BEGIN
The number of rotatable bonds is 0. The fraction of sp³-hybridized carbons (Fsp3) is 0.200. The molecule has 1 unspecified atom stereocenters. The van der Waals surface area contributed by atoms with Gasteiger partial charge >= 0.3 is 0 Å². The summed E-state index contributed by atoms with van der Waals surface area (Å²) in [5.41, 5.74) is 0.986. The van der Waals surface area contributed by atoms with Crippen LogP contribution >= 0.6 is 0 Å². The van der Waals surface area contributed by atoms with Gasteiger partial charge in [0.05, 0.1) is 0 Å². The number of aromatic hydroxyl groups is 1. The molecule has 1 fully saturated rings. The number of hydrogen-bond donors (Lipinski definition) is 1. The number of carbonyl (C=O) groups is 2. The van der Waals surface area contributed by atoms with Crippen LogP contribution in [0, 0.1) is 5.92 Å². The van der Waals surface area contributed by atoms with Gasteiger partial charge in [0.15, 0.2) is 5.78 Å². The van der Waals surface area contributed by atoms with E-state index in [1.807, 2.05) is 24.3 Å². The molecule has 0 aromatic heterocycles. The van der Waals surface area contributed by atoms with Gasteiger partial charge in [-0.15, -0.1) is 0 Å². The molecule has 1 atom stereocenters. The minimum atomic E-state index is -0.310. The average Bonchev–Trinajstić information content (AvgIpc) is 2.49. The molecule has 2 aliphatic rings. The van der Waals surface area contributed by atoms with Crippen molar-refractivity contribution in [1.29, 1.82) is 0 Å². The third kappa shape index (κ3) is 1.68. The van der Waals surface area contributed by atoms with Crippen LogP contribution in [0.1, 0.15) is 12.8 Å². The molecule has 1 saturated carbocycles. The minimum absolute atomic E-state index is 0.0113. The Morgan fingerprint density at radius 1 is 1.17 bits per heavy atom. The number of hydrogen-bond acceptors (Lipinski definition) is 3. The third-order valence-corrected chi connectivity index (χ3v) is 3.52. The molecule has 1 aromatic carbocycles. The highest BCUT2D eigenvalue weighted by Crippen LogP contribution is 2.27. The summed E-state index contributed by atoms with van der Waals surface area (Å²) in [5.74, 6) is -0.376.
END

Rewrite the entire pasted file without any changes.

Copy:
The number of rotatable bonds is 0. The fraction of sp³-hybridized carbons (Fsp3) is 0.200. The molecule has 1 unspecified atom stereocenters. The van der Waals surface area contributed by atoms with Gasteiger partial charge >= 0.3 is 0 Å². The summed E-state index contributed by atoms with van der Waals surface area (Å²) in [5.41, 5.74) is 0.986. The van der Waals surface area contributed by atoms with Crippen LogP contribution >= 0.6 is 0 Å². The van der Waals surface area contributed by atoms with Gasteiger partial charge in [0.05, 0.1) is 0 Å². The number of aromatic hydroxyl groups is 1. The molecule has 1 fully saturated rings. The number of hydrogen-bond donors (Lipinski definition) is 1. The number of carbonyl (C=O) groups is 2. The van der Waals surface area contributed by atoms with Crippen LogP contribution in [0, 0.1) is 5.92 Å². The van der Waals surface area contributed by atoms with Gasteiger partial charge in [0.15, 0.2) is 5.78 Å². The van der Waals surface area contributed by atoms with E-state index in [1.807, 2.05) is 24.3 Å². The molecule has 0 aromatic heterocycles. The van der Waals surface area contributed by atoms with Gasteiger partial charge in [-0.15, -0.1) is 0 Å². The molecule has 1 atom stereocenters. The minimum atomic E-state index is -0.310. The average Bonchev–Trinajstić information content (AvgIpc) is 2.49. The molecule has 2 aliphatic rings. The van der Waals surface area contributed by atoms with Crippen molar-refractivity contribution in [1.29, 1.82) is 0 Å². The third kappa shape index (κ3) is 1.68. The van der Waals surface area contributed by atoms with Crippen LogP contribution in [0.1, 0.15) is 12.8 Å². The molecule has 1 saturated carbocycles. The minimum absolute atomic E-state index is 0.0113. The Morgan fingerprint density at radius 1 is 1.17 bits per heavy atom. The number of hydrogen-bond acceptors (Lipinski definition) is 3. The third-order valence-corrected chi connectivity index (χ3v) is 3.52. The molecule has 1 aromatic carbocycles. The highest BCUT2D eigenvalue weighted by Crippen LogP contribution is 2.27. The summed E-state index contributed by atoms with van der Waals surface area (Å²) in [5.74, 6) is -0.376.